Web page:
Example Using File Permissions¶
[root@ood sys]# pwd /var/www/ood/apps/sys [root@ood sys]# ls -l total 20 drwxr-xr-x. 14 root root 4096 Jul 26 15:20 activejobs drwxr-xr-x. 3 root root 169 Jul 26 15:20 bc_desktop drwxr-xr-x. 5 root root 157 Aug 1 18:19 bc_desktop_example_kde drwxr-xr-x. 13 root root 4096 Jul 26 15:20 dashboard drwxr-xr-x. 14 root root 4096 Jul 26 15:20 file-editor drwxr-xr-x. 7 root root 4096 Jul 26 15:20 files drwxr-xr-x. 14 root root 4096 Jul 26 15:20 myjobs drwxr-xr-x. 7 root root 245 Jul 26 15:20 shell
To restrict usage to only members of the
[root@ood sys]# pwd /var/www/ood/apps/sys [root@ood sys]# chmod 750 bc_desktop_example_kde/ [root@ood sys]# chgrp desktopers bc_desktop_example_kde [root@ood sys]# ls -l total 20 drwxr-xr-x. 14 root root 4096 Jul 26 15:20 activejobs drwxr-xr-x. 3 root root 169 Jul 26 15:20 bc_desktop drwxr-x---. 5 root desktopers 157 Aug 1 18:19 bc_desktop_example_kde drwxr-xr-x. 13 root root 4096 Jul 26 15:20 dashboard drwxr-xr-x. 14 root root 4096 Jul 26 15:20 file-editor drwxr-xr-x. 7 root root 4096 Jul 26 15:20 files drwxr-xr-x. 14 root root 4096 Jul 26 15:20 myjobs drwxr-xr-x. 7 root root 245 Jul 26 15:20 shell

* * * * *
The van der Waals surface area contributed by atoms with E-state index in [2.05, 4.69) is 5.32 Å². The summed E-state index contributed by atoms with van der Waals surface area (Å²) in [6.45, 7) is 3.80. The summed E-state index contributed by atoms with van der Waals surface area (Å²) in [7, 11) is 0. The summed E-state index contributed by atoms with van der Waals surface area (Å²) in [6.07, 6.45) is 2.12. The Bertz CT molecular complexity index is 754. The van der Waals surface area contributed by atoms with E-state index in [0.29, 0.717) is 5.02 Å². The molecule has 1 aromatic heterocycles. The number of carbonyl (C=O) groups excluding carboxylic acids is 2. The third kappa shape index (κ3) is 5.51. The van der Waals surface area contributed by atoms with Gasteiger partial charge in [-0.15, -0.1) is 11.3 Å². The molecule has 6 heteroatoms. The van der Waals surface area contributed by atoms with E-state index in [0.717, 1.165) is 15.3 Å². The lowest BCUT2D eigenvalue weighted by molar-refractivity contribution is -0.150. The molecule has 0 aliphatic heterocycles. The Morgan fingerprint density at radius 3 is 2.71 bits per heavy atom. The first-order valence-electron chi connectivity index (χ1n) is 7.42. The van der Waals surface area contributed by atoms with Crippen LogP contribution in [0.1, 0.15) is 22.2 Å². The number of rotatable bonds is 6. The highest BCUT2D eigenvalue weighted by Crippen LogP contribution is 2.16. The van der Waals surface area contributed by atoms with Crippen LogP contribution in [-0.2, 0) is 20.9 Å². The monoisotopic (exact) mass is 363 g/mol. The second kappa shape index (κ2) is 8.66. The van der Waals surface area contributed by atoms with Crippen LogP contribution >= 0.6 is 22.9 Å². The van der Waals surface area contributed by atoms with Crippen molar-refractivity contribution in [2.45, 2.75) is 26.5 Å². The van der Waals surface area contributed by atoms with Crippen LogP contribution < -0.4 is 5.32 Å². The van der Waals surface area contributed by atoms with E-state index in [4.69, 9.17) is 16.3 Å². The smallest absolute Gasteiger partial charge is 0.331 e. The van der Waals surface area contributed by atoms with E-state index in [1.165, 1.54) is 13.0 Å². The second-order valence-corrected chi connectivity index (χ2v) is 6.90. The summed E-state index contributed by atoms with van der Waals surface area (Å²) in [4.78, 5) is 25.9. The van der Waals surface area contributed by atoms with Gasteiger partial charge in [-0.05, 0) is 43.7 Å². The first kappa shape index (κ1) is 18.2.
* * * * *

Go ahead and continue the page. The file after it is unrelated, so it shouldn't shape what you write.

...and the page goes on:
Note that user
ood is not a member of the
desktopers supplemental group.
These changes take effect immediately, although when a user is added or removed from a group their PUN will need to be restarted for the change to take effect.
Code sharing is when an application’s source code is shared between two or more users who run it as a personal development application. Models for this sharing can include using a web-based file repository such as Github, emailing Zip’d app directories, or a group readable directory symlinked to each user’s